Let’s win our rights as workers

Let’s win our rights as workers together

On March 30th the Minister for Business, Enterprise and Innovation, Leo Varadkar, announced, as he does like to, the setting up of a High-level Working Group under the auspices of the Labour Employer Economic Forum (LEEF) to review collective bargaining and the industrial relations landscape in Ireland. This review body will be chaired by Professor Michael Doherty, of Maynooth University. For those interested Michael delivered an education meeting for the TULF on a critical assessment of ‘social partnership’ during the summer of 2020. A podcast version can be heard here .

What is it the review?

Obviously, this review has been instigated by a right-wing Government and a Minister, in particular,  who is no friend of the working class. The review group will have ICTU involved but will, of course, also have our friends in IBEC. It is clear that Fine Gael will have an agenda to limit and control any developments in the collective organisation of workers. One might suggest, with an EU Directive potentially on the horizon, and also the prevalence of low-pay which impacts consumption and taxation, the Government may be looking to get ahead of developments in order to make only small and limited adjustments. Quite clearly the language of the Minister in launching the review notes the positives of the ‘voluntarist’ system, and so, in some ways predicts a potential outcome already.  The voluntarist system is of course a veto system where employers can, and now more often than not do, just say no and refuse to recognise and collectively bargain with workers unions. Indeed, some employers even go as far as to victimise and penalise workers who merely seek legal entitlements around information and consultation not even trade union recognition.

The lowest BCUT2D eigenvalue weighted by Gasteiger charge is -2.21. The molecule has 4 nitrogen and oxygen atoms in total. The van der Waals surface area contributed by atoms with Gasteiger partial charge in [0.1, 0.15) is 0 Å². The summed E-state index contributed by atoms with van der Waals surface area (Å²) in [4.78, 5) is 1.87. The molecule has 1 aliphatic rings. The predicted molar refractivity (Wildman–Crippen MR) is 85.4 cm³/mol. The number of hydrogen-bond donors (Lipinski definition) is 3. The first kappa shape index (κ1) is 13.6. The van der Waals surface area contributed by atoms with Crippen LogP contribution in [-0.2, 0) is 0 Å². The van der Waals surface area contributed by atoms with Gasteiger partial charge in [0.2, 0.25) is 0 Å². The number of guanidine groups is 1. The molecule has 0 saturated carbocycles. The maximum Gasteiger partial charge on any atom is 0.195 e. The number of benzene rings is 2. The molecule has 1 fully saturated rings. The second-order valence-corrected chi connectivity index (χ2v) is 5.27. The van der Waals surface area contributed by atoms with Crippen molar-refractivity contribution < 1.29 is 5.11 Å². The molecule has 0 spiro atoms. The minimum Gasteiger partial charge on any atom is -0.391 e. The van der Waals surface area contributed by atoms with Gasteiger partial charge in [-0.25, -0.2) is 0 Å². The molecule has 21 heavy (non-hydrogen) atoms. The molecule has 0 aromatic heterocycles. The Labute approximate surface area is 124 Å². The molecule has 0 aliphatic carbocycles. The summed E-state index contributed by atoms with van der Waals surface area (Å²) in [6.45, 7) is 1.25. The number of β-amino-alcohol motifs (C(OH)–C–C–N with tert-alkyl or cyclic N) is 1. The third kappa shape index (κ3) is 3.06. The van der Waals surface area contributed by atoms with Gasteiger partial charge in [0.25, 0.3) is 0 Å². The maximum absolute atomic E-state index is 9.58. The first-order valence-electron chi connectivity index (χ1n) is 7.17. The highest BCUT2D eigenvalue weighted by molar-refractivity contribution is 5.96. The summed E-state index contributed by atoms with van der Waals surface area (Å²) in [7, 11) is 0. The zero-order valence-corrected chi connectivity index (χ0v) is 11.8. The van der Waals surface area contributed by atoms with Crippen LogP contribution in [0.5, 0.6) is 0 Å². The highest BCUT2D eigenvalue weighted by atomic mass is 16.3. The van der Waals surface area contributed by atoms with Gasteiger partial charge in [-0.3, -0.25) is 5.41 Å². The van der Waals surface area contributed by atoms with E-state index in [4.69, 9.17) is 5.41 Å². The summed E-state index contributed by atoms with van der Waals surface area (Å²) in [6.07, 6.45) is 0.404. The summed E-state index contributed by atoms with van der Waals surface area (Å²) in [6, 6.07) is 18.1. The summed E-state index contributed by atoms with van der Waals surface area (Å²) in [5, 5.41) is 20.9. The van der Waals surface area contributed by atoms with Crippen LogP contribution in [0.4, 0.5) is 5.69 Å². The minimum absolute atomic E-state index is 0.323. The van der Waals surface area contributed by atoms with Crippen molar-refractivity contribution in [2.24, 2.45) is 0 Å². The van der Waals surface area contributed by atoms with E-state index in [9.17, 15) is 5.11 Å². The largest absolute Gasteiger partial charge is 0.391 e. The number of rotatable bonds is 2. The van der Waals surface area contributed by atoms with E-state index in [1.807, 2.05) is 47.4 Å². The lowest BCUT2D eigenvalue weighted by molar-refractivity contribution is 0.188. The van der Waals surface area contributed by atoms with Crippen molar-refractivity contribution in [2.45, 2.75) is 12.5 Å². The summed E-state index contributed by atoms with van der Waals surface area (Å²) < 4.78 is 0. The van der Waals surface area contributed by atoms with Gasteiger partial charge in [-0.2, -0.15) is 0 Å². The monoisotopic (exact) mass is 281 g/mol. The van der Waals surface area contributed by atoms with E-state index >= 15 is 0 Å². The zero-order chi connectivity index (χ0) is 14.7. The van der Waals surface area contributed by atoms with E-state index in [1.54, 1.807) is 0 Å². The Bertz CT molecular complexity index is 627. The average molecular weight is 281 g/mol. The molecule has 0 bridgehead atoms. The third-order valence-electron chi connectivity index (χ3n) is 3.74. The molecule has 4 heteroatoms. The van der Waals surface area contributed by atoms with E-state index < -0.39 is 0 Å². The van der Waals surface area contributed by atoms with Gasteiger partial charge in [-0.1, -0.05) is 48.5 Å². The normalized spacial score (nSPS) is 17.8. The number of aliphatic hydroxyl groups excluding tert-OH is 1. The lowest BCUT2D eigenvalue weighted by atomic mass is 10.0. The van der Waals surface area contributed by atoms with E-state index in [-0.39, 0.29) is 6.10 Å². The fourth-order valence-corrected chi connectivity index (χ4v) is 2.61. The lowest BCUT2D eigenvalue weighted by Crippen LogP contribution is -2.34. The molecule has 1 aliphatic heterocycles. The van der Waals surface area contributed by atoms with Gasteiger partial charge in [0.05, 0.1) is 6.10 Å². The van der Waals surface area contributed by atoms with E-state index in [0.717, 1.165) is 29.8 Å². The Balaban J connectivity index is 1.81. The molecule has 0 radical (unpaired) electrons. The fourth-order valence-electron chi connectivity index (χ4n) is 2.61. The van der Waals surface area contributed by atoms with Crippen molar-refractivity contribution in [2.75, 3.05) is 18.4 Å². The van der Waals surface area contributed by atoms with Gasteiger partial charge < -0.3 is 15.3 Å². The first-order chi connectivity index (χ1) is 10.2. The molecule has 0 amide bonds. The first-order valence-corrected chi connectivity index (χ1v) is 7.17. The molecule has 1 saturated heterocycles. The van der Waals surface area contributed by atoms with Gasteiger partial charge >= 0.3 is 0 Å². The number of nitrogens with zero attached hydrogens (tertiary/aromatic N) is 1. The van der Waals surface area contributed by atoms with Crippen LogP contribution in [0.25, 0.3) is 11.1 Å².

What do we need to strengthen workers and organised labour?

However, this still represents an opportunity for unions and workers to raise the profile of union recognition and collective bargaining and make demands that will strengthen organised labour in Ireland. And that is what is important in our demands. We need changes to laws and institutions that strengthen the ability of workers to organise collectively and take collective action. We reforms that will help alter the balance of power between labour and capital that will then provide for greater change in the future.

We need to put forward clear demands for the right to organise workers and this means the right to have access to workers in their workplace of work to talk about workplace issues and discuss unionisation. We need legal facilities time for union reps to organise their co-workers. We need, as TULF has championed, changes to strike laws to make strike action easier, quicker, more efficient and change the type of strikes (like solidarity, political, one individuals) that are protected.

The TULF in its Workers Charter has previously called for and we know resurrect this demand: